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Secondhand Smoke Exposure

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Secondhand Smoke Exposure the Pediatrician s Role Presenter name, title, and institution here * The Ask, Advise, Refer approach integrates the 5 As into an ... – PowerPoint PPT presentation

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Title: Secondhand Smoke Exposure


1
Secondhand Smoke Exposure the Pediatricians
Role
  • Presenter name, title, and institution here

2
Learning objectives
  • At the end of the lecture, the audience will
  • View smoking SHS exposure as a health disparity
  • Understand concepts of nicotine addiction
  • Review evidence of harm from SHS exposure
  • Learn how to discuss parental tobacco use in a
    pediatric office visit
  • Describe methods of encouraging tobacco use
    cessation in parents and adolescents

3
47 Years After the 1st Surgeon Generals Report
People Still Smoke!
  • 21 of US adults are smokers
  • 18 of children ages 3-11 are regularly exposed
    to secondhand tobacco smoke (SHS) in the home

4
Smoking as a health disparity
  • Who smokes?
  • About 20 of US population, slightly lower rates
    among women
  • In STATE, __ current daily smokers
  • Geographical diversity
  • (higher rates in Kentucky, West Virginia, lower
    in California, Connecticut)
  • Smoking rates inversely related to education
    income
  • People who can least afford cigarettes
    tobacco-related disease

5
Secondhand smoke (SHS) exposure as a health
disparity
  • Who is exposed to SHS?
  • Overall, about 25 of US children
  • Children in low-income homes as high as 79
  • 12.3 in lowest income families ADMIT to in-home
    SHS exposure/ compared to 2.3 in highest income
  • At least 50 of African American children
  • More than 1/3 of children in low SES homes
  • Medicaid status independently associated with
    hair nicotine level in children (exposure
    measure)

6
SHS exposure as a health disparity
  • Why does this matter?
  • Concentration of multiple exposures among low SES
    children
  • Lead, air pollution, SHS
  • Obesity
  • Exposure throughout the lifespan
  • Modeling behavior more likely to become active
    smokers
  • Teens are twice as likely to smoke if they have
    one parent who smokes

7
Why do people smoke?Nicotine
  • Tobacco is a substance of abuse/ Nicotine is the
    addictive drug
  • Appetite suppression
  • Alert relaxation
  • Increases metabolism
  • Can be titrated via depth/frequency of puff
  • And causes withdrawal after seven cigarettes in a
    row

8
Distribution of Nicotine from Cigarettes
  • Enters body via pulmonary circulation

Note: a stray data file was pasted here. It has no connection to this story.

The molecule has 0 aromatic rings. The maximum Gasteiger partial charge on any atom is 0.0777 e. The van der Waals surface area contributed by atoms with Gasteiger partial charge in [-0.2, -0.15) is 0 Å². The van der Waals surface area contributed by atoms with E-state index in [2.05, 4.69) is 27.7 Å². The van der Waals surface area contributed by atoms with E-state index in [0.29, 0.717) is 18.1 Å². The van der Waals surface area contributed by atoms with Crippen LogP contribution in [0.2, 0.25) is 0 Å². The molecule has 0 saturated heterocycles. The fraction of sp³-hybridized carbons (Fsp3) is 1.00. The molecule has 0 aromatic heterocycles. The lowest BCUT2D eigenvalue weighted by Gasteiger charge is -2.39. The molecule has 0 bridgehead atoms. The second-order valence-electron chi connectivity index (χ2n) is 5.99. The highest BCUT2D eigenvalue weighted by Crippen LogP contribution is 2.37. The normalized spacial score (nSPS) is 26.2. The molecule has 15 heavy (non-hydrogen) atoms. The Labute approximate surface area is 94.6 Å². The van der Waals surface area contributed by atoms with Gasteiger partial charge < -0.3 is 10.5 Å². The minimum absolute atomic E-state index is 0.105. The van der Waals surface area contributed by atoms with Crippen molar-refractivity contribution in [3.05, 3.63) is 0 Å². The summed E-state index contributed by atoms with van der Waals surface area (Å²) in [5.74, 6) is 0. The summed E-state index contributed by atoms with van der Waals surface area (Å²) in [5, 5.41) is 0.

• Moves quickly (6-8 seconds) into brain
  • Rapid behavioral reinforcement
  • Smoker can control concentration in the brain

9
Nicotine - Relief of Aversive States
  • Reduction of anxiety/stress from nicotine
    deprivation
  • Relief from hunger
  • Nicotines enhancement of attention and
    cognition - mainly reversal of withdrawal effects

10
SHS - Cigarette smoke components
Carbon MonoxideGas from car exhausts
TarRoad surfaces
ButaneLighter fuel
NicotinePesticide
AmmoniaCleaning products
AcetoneNail varnish remover
MethanolRocket fuel
ArsenicRat poison
FormaldehydeUsed to pickle dead bodies
Hydrogen CyanidePoison used on death row
CadmiumBatteries
RadonRadioactive gas
11
Sources of exposure
  • Home
  • Car
  • Daycare
  • Grandparents
  • Non-custodial parents
  • Friends
  • Multiunit housing

12
Secondhand smoke affects families
  • Average cost of pack of cigarettes - 5.50
  • In _______, over ___
  • State-state differences in price
  • A half pack per day habit costs 1000 to 1500 a
    year
  • Parental smoking related to food insecurity

13
SHS exposure Population attributable risks
  • Annually
  • 200,000 childhood asthma episodes
  • 150,000-300,000 cases of lower respiratory
    illness
  • 790,000 middle ear infections
  • 25,000-72,000 low birth weight or preterm
    infants
  • 430 cases of SIDS

14
Principles of Tobacco Dependence Treatment
  • Nicotine is addictive
  • Tobacco dependence is a chronic condition
  • Effective treatments exist
  • Every person who uses tobacco should be offered
    treatment

15
Smokers Want to Quit
  • 70 of tobacco users report wanting to quit
  • Most have made at least one quit attempt
  • Cite physician/clinician/health expert advice as
    important
  • Previous quit attempts most important
    determinant of ultimate success
  • So attempts, and relapse --- mean that eventually
    smoker may succeed!

16
Adolescent Smoking
  • Tobacco addiction begins in childhood
    adolescence
  • 80 of adult smokers began during adolescence
  • 2/3 of those became daily smokers before age 19
  • 26 of high school students are current smokers
  • Disparities - Inverse relationship to SES
    education level (same as adult smokers)

17
Adolescent Smoking - Prevention
  • Public heath approaches
  • adolescents are cost sensitive
  • changing social norms
  • advertising
  • smoke-free movies